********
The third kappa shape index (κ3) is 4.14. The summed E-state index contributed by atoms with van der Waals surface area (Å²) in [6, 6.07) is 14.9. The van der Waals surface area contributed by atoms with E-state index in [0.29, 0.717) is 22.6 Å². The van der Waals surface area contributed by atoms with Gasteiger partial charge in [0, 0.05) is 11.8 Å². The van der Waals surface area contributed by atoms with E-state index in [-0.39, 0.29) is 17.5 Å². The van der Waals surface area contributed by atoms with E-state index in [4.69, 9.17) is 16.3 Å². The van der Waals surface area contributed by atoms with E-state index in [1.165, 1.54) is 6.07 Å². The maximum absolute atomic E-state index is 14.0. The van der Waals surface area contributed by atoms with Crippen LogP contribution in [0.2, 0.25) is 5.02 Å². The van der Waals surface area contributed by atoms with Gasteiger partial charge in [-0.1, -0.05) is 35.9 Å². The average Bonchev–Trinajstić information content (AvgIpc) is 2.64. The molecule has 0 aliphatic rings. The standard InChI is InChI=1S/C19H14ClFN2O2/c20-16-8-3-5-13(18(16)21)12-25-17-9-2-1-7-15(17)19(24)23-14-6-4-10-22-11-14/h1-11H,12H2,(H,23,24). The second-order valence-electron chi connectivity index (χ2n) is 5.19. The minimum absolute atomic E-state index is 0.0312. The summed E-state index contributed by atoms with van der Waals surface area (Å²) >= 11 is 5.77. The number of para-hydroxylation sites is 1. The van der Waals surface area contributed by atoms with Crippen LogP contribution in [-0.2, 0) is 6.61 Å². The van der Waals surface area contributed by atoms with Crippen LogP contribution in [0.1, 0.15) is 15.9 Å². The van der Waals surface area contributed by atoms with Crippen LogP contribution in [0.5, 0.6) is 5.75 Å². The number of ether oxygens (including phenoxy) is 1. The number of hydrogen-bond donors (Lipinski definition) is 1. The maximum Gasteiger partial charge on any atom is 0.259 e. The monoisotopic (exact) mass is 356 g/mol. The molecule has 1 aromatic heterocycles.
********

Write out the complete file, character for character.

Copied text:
The third kappa shape index (κ3) is 4.14. The summed E-state index contributed by atoms with van der Waals surface area (Å²) in [6, 6.07) is 14.9. The van der Waals surface area contributed by atoms with E-state index in [0.29, 0.717) is 22.6 Å². The van der Waals surface area contributed by atoms with Gasteiger partial charge in [0, 0.05) is 11.8 Å². The van der Waals surface area contributed by atoms with E-state index in [-0.39, 0.29) is 17.5 Å². The van der Waals surface area contributed by atoms with E-state index in [4.69, 9.17) is 16.3 Å². The van der Waals surface area contributed by atoms with E-state index in [1.165, 1.54) is 6.07 Å². The maximum absolute atomic E-state index is 14.0. The van der Waals surface area contributed by atoms with Crippen LogP contribution in [0.2, 0.25) is 5.02 Å². The van der Waals surface area contributed by atoms with Gasteiger partial charge in [-0.1, -0.05) is 35.9 Å². The average Bonchev–Trinajstić information content (AvgIpc) is 2.64. The molecule has 0 aliphatic rings. The standard InChI is InChI=1S/C19H14ClFN2O2/c20-16-8-3-5-13(18(16)21)12-25-17-9-2-1-7-15(17)19(24)23-14-6-4-10-22-11-14/h1-11H,12H2,(H,23,24). The second-order valence-electron chi connectivity index (χ2n) is 5.19. The minimum absolute atomic E-state index is 0.0312. The summed E-state index contributed by atoms with van der Waals surface area (Å²) >= 11 is 5.77. The number of para-hydroxylation sites is 1. The van der Waals surface area contributed by atoms with Crippen LogP contribution in [-0.2, 0) is 6.61 Å². The van der Waals surface area contributed by atoms with Crippen LogP contribution in [0.1, 0.15) is 15.9 Å². The van der Waals surface area contributed by atoms with Crippen LogP contribution in [0.5, 0.6) is 5.75 Å². The number of ether oxygens (including phenoxy) is 1. The number of hydrogen-bond donors (Lipinski definition) is 1. The maximum Gasteiger partial charge on any atom is 0.259 e. The monoisotopic (exact) mass is 356 g/mol. The molecule has 1 aromatic heterocycles.